From The Wretched Dog:
Stumbled across this at Powerline. While the discussion is completely off-topic, the statement at the end caught my attention, as it resounds with the essential issue in crafting a tenable, lasting just constitutional system.
“I realized that the issue between Lincoln and Douglas was identical to the issue between Socrates and Thrasymachus in the first book of Plato's Republic. Not similar to it. Identical. It is a question of whether the people make the moral order or the moral order makes the people."
We need a universal (e.g. both Judeo-Christian and secular) moral system to undergird our future polity; one that can command the respect and adherence of a overwhelming majority of Americans.
The Founder’s fundamental mistake was the assumption that the Judeo-Christian ethos would, coupled with the forms of separated and shared (therefore competitive) power, along with Adam Smith’s enlightened self-interest, stand sufficient to guard against tyranny, would the people be even minimally alert.
History proves otherwise. For all their Calvinist pessimism regarding the human condition and appreciation of the tyrant’s ‘will to power’ throughout History, the founders failed to adequately craft an adequate political-economy.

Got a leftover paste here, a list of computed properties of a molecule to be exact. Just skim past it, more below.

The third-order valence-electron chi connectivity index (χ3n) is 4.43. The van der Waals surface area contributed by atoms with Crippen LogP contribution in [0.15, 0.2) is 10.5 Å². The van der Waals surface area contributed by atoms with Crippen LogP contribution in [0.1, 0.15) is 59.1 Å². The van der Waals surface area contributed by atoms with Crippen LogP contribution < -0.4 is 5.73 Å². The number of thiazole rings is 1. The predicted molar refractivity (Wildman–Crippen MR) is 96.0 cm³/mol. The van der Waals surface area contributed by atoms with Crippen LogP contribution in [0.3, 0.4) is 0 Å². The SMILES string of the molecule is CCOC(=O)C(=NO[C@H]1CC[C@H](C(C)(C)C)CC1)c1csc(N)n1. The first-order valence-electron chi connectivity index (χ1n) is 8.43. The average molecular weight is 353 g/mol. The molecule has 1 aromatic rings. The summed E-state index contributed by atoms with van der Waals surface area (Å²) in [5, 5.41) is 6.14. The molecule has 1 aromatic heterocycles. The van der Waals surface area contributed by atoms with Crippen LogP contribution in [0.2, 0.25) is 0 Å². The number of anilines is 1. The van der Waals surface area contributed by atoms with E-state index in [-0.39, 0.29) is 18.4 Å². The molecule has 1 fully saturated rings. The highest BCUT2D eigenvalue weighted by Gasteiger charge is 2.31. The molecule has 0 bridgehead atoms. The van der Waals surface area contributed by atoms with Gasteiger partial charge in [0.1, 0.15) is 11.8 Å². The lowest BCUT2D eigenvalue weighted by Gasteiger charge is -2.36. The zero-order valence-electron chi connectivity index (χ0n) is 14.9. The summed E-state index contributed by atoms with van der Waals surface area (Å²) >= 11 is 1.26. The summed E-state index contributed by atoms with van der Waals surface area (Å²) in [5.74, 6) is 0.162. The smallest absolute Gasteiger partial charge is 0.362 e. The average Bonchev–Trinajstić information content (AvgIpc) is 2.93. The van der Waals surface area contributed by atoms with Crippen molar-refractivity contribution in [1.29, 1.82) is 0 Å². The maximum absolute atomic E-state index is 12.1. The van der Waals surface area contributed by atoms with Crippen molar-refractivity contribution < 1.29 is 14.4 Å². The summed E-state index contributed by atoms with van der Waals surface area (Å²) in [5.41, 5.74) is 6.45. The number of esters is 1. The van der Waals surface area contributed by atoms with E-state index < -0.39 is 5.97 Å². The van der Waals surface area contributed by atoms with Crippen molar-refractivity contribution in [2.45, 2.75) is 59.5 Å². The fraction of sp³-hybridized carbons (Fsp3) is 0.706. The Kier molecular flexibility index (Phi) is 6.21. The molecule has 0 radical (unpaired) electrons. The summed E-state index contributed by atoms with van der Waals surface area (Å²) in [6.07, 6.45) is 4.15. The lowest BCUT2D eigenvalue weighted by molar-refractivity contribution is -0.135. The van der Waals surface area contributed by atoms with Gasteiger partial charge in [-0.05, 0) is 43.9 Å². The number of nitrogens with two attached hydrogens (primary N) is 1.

I think the essential flaw in the Founder’s constitutional design was the failure to explicitly codify the nature and precepts of the moral order (mere referencing ‘Nature’s God” and ‘Natural Law’ is not adequate), tied explicitly to the mechanisms of governance at every level. What matter if the national government cannot take my property if the local commissars are not so bound?
Still working on outlining my thesis (not that it will ever matter to anyone but myself), but I found this statement – “Do the people make the moral order, or does the moral order make the people” – to be quite helpful.